Iceland makes it illegal to pay women less than men
Iceland has made it very difficult to pay women less than men.
Employers in the Nordic country now have to prove that they pay men and women in the same jobs equally. If they fail to do so, they risk being fined.
Discrimination based on gender is already illegal in many countries — but research shows the legislation is far from effective. Women are paid less than men in every country in the world, according to research by the World Economic Forum.
Iceland is the first country to take the fight against the gender pay gap a step further, requiring companies to proactively get equal pay certification from the government.
The law came into effect on Monday and applies to all companies and organizations with at least 25 full-time employees. Firms with more than 250 employees will have to get the certification by the end of this year, while smaller companies will follow in the next few years, according to their size.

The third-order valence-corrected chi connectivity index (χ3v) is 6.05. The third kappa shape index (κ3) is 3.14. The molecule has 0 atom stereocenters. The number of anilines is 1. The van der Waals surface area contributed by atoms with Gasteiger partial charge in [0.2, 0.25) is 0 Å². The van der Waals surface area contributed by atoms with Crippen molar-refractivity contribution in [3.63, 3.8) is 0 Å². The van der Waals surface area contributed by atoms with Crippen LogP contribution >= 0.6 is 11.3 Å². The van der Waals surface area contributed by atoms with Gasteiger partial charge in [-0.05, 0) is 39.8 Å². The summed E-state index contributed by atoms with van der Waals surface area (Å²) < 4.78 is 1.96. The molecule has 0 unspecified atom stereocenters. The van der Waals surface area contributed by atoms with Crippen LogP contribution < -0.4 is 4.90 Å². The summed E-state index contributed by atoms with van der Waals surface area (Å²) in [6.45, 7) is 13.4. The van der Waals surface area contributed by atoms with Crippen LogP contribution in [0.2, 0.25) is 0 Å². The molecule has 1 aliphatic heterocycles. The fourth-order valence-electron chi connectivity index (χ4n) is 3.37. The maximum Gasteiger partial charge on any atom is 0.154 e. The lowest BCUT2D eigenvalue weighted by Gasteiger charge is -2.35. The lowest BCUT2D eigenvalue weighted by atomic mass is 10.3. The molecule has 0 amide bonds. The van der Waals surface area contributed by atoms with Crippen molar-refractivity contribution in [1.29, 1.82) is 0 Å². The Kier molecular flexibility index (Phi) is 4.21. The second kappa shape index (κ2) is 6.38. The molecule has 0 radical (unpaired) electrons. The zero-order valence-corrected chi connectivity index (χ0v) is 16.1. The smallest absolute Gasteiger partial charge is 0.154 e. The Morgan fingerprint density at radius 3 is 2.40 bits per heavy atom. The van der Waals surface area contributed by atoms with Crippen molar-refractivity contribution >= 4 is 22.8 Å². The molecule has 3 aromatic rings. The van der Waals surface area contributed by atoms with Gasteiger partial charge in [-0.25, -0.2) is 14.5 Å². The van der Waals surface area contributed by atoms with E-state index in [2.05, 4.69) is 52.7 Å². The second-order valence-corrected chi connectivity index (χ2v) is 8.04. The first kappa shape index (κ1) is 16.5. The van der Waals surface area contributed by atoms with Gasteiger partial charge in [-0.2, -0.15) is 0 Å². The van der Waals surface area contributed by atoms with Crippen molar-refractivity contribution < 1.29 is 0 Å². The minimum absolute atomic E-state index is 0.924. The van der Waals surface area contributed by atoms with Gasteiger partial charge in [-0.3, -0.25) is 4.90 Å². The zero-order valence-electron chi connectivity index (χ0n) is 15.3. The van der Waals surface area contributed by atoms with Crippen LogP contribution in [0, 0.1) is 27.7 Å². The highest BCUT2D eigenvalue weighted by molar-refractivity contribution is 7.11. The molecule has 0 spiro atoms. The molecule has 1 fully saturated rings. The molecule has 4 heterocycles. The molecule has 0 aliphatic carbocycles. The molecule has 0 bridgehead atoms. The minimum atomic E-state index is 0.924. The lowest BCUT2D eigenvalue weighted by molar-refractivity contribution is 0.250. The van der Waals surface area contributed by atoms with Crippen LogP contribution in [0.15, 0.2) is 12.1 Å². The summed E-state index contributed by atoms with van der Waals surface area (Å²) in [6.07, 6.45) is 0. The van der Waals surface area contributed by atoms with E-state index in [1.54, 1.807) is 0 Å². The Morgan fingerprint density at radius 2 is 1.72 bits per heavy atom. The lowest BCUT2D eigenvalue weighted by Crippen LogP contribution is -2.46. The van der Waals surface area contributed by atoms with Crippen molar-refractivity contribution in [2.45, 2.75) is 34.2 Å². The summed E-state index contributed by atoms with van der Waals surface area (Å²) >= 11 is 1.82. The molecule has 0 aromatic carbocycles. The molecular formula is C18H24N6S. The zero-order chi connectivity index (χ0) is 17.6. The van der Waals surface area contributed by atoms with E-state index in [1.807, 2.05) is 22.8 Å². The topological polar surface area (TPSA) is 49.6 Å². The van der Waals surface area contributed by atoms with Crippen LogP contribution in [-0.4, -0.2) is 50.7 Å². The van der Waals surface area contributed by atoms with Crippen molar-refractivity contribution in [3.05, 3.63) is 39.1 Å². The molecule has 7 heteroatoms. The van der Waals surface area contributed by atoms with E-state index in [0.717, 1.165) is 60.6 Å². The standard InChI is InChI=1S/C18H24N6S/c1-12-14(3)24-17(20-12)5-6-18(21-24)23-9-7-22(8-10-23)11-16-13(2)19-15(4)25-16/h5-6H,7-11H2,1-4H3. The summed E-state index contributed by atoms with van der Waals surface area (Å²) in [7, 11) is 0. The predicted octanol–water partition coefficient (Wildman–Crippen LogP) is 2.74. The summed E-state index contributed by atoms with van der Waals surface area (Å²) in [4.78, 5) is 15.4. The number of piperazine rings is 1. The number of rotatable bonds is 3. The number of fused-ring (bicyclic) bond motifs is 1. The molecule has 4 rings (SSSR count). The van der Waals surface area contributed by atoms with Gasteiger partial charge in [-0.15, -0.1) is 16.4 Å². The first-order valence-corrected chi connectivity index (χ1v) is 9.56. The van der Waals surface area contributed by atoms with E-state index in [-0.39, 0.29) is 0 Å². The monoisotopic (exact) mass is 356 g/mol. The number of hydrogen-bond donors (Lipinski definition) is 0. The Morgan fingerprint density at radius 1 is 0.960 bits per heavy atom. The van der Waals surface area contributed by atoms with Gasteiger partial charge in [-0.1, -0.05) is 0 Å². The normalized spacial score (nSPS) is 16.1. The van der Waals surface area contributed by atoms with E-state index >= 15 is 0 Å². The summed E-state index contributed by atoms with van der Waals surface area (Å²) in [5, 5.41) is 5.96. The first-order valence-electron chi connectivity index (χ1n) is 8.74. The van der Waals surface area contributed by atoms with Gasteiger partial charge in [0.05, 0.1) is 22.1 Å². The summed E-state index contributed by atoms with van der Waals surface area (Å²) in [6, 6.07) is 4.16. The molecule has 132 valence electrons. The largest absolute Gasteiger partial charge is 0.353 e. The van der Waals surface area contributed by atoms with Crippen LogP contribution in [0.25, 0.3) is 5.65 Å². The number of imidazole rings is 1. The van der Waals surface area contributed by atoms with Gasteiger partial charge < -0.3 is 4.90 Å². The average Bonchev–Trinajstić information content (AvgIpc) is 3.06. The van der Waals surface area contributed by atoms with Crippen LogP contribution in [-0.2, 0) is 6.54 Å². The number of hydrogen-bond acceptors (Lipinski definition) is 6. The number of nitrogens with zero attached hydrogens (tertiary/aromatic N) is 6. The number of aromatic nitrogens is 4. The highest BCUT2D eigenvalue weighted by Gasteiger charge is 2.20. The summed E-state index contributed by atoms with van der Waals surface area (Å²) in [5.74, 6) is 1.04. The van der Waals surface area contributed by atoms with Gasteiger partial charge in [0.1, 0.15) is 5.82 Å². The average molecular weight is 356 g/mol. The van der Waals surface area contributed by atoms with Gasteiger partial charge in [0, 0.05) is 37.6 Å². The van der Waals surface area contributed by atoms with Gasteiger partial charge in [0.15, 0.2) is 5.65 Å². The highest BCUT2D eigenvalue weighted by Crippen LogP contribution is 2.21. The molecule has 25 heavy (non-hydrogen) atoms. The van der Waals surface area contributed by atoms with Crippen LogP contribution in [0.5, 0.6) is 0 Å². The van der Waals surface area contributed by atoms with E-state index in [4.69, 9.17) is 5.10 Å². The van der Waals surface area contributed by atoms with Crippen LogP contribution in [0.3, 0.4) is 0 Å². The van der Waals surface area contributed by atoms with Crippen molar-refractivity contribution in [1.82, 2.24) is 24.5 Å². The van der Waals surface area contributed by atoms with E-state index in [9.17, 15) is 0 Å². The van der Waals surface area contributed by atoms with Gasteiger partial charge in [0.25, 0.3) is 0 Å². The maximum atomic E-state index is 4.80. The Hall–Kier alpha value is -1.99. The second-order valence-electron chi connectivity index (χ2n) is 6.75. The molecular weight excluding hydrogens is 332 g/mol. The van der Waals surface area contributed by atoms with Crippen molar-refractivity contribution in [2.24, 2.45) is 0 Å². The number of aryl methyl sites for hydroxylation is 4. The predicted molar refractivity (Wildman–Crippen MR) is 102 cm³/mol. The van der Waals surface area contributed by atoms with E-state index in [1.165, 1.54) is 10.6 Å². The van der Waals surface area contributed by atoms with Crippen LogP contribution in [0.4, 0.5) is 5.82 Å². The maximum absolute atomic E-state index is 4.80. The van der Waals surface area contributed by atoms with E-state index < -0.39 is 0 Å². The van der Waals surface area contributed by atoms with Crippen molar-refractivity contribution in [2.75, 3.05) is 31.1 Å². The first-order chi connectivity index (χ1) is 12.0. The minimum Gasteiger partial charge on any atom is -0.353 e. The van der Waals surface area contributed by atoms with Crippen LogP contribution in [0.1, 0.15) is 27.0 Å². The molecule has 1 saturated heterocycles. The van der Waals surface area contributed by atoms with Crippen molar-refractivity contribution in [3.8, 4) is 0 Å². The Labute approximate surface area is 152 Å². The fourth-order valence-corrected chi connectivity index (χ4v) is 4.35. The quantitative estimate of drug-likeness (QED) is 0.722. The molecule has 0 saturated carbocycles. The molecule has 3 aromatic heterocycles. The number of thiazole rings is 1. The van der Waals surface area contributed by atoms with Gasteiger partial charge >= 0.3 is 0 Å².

The possible fines are set at around $500 per day in the current legislation.
The new law has resonated with activists around the world.
Actress and gender equality campaigner Patricia Arquette tweeted: “Yoo Hoo!! In Iceland it is now Illegal to Pay Women less.”
Tennis player Billie Jean King added: “Iceland again leading in the equality movement. A new female Prime Minister, and a Parliament where nearly half of its members are women. Equal representation benefits everyone!”
Sam Smethers, who campaigns for women’s rights as CEO of the Fawcett Society, said equal pay “isn’t just about what is in women’s interests.”
“Holding women back holds our economy back. Tackling gender inequality and discrimination is good for business and for all of us,” she said.
The new rules don’t mean that companies must pay everyone doing the same job the exact same salary.
Employers still have the option of rewarding their workers based on experience, performance and other aspects. However, the companies must show that the differences in wages are not due to gender.
Iceland has been at the forefront of fighting gender inequality for years. For the past nine years, it has placed top in the World Economic Forum’s Global Gender Gap Report, which measures differences between men and women in health, economics, politics and education.
But despite the country’s global leadership, Icelandic women were still paid 78.5% of men’s total employment income in 2014, according to the country’s welfare ministry.
The government has committed to closing the gender pay gap by 2022.